Tag Archives: railway

2093. Oh what a tragedy!

Have you any idea how expensive it is to get a divorce? Raymond wanted to get rid of his wife but he wasn’t keen to lose almost half of what he’d worked for throughout his life. It was cheaper (and quicker) simply to get rid of her in a cunning and imperceptible way.

He devised a fabulous plan. As far as he could work out, it hadn’t been done before – at least he’d never heard of it. He had one of those cars whereby the driver had controls to lock the car doors. It was a child protection device. If the children in the back and passenger seats were messing around they couldn’t accidently open the door and fall out.

What Raymond would do was to stall the car on a rail crossing just as a train was hurtling towards them. Then he’d quickly press the button to lock his wife’s door, leap out his own door, and… Oh what a tragedy! Oh what a sadness! Why did it happen to me?

It wasn’t exactly something he could practise. After all, how many cars can one afford? But he drove the route several times and knew well the times the trains passed.

The day arrived. They were to visit great aunt Maude and bring her the usual weekly supply of chocolate and cat food. They were just about to leave (Raymond was actually wearing his running shoes!) when a message came that great Aunt Maud’s sister also wanted to visit Maude, and could they pick her up on the way? That ruined things. The request meant they would have to take another route. Murder would have to wait another day.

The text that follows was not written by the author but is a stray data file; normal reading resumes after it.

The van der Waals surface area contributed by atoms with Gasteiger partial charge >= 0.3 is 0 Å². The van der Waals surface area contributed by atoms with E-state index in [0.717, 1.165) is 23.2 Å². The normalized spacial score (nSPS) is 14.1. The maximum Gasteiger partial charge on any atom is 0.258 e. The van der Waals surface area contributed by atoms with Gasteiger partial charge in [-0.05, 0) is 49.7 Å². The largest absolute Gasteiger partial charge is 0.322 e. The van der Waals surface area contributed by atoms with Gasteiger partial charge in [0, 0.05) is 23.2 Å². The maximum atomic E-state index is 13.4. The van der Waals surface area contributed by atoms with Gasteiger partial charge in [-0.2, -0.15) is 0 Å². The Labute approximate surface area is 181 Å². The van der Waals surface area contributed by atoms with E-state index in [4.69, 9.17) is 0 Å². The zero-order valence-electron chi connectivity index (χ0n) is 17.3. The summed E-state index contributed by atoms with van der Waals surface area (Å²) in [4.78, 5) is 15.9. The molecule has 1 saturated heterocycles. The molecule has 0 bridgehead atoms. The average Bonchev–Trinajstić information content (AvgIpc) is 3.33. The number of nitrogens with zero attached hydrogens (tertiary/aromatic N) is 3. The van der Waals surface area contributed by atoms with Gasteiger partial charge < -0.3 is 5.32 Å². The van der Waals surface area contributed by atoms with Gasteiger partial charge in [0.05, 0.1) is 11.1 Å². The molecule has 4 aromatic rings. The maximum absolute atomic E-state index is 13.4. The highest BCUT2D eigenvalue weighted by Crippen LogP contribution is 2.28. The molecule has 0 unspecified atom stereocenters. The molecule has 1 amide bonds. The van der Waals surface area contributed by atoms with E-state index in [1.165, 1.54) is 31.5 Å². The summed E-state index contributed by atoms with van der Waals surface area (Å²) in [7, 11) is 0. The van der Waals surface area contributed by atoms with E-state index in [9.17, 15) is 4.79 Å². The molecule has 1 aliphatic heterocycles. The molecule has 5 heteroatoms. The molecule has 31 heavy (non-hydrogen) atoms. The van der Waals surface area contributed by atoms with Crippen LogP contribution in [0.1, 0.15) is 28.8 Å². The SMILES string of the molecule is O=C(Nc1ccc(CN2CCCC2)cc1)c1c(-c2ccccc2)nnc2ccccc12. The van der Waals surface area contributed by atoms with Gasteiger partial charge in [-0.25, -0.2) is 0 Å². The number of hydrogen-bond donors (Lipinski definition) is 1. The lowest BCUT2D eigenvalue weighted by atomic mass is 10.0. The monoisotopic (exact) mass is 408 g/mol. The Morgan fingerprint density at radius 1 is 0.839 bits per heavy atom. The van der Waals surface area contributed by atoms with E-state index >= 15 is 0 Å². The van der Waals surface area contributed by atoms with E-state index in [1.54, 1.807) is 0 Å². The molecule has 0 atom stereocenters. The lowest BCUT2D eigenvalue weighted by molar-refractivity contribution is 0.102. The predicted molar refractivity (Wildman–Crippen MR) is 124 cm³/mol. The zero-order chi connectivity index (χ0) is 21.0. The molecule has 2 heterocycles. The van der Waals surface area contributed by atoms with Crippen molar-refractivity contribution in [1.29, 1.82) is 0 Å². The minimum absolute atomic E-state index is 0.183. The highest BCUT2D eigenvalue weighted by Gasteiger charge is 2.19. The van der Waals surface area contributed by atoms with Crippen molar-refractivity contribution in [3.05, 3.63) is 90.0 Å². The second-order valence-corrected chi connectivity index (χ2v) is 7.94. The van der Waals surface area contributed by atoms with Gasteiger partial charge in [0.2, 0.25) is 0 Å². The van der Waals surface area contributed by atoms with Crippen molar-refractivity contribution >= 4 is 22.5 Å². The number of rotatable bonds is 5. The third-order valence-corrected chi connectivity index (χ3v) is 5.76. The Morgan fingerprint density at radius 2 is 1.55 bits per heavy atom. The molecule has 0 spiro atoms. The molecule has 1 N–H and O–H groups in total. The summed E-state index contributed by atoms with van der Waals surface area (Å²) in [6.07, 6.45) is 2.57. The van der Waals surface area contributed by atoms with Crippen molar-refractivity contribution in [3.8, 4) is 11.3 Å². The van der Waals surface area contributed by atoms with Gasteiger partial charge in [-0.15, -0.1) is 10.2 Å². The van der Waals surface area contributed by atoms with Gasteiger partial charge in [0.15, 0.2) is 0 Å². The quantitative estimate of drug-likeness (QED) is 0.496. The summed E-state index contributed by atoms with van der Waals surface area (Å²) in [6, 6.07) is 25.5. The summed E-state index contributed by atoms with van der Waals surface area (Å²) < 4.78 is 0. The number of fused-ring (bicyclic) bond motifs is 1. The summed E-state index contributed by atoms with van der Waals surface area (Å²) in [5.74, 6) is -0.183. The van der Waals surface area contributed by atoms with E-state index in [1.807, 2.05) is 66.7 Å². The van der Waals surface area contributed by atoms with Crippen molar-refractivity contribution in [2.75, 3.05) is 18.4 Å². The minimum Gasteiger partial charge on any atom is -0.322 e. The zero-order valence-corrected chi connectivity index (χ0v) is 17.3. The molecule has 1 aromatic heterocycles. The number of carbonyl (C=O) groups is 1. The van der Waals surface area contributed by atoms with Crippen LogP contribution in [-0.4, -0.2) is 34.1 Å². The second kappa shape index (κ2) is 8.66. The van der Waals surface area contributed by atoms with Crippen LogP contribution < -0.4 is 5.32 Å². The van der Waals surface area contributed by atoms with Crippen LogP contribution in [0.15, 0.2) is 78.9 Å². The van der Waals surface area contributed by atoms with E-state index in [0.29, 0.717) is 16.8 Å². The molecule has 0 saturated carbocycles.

The following week off they went on their habitual visit. Raymond’s wife (goodness, as yet she is not introduced – her name was Fiona) had trouble dragging Raymond’s drugged body to the garage and into the car. Once done she drove to the rail crossing and stopped. She got out to watch.

Oh what a tragedy! Oh what a sadness! Why did it happen to me?

(P.S. A Happy Easter to all who wish to be wished such! I shall be hopefully back with a murder on the 5th, Easter Monday!)

1185. A clever trick

Albert was for ever playing little tricks on his children. For example, when he was driving over a railway crossing with his kids in the back seat, he would stop on the railway line, pretend the car stalled, and ask “Any trains coming?”

The kids would always scream, “NO!”

Of course, Albert always checked both ways before pretending to stall on the railw…

980. An inevitable end

980rail

Cedric had to cross a railway line to get home after work. It wasn’t a direct thing. He would get dropped off next to the railway line after his ride home from work. Then he would walk through a small line of trees, cross over the railway track, pass through another line of trees, cross an unbusy road, and he would be home.

He did that every working day for nearly five years. The trains came through at regular times, so he didn’t need to look as he crossed over. Besides, who couldn’t hear a train coming?

And so it was; get dropped off; go through trees; cross the railway track; go through more trees; cross the road; home.

After five years, Cedric decided to move house. On his very last day in his old house, before moving, he crossed the railway line, and was tragically hit by a car while crossing the road.